Monday, June 13, 2005
/ monsters / rebellious /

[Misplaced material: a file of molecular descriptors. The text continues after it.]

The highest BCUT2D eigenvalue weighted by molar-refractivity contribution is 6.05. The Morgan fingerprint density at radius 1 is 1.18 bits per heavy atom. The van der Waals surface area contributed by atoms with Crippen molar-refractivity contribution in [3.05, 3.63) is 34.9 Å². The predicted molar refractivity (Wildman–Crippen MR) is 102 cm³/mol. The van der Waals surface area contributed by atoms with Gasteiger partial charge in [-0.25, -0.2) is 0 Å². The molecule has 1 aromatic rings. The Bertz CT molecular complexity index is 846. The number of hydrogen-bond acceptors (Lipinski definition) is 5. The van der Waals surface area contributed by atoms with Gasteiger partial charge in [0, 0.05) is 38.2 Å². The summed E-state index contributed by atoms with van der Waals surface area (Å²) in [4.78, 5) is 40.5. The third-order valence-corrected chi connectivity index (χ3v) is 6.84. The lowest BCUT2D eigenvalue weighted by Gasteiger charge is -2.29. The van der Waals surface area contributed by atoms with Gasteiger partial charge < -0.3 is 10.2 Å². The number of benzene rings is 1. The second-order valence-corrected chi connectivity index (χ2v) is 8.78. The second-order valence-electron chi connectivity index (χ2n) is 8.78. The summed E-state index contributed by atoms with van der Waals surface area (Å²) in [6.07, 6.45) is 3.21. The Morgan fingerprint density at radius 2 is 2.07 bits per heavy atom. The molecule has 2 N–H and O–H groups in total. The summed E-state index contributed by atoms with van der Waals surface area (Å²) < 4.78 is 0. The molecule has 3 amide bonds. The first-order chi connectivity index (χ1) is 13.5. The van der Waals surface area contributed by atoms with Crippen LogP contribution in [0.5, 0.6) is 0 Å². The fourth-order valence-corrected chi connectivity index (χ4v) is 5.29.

"...Many other Godzillas have been produced in Japan since 1954, but from the 1960s Godzilla rapidly lost its power of social realism. (An important exception is Godzilla vs. Hedra of 1971, which explores Japan's pollution problems like Minamata Disease.) Godzilla became a good guy who confronts bad monsters and always wins. In other words, it became a pet Godzilla. Yet a pet Godzilla is no longer a monster. A monster is only entitled to be a monster because of an unpredictability that surpasses our imagination. A monster should have a future that includes the possibility that it will rebel against the corrupt and wretched world. Failing that, it should be terminated. For me, a pet Godzilla is the product of the imagination of Japanese parents -- i.e. kyoiku mama and papa (educationally-driven mothers and fathers) -- as well as of the Japanese school system that moulds obedient children, depriving them of imagination. The taming of Godzilla anticipates the loss of imaginative and creative powers by Japanese adults..."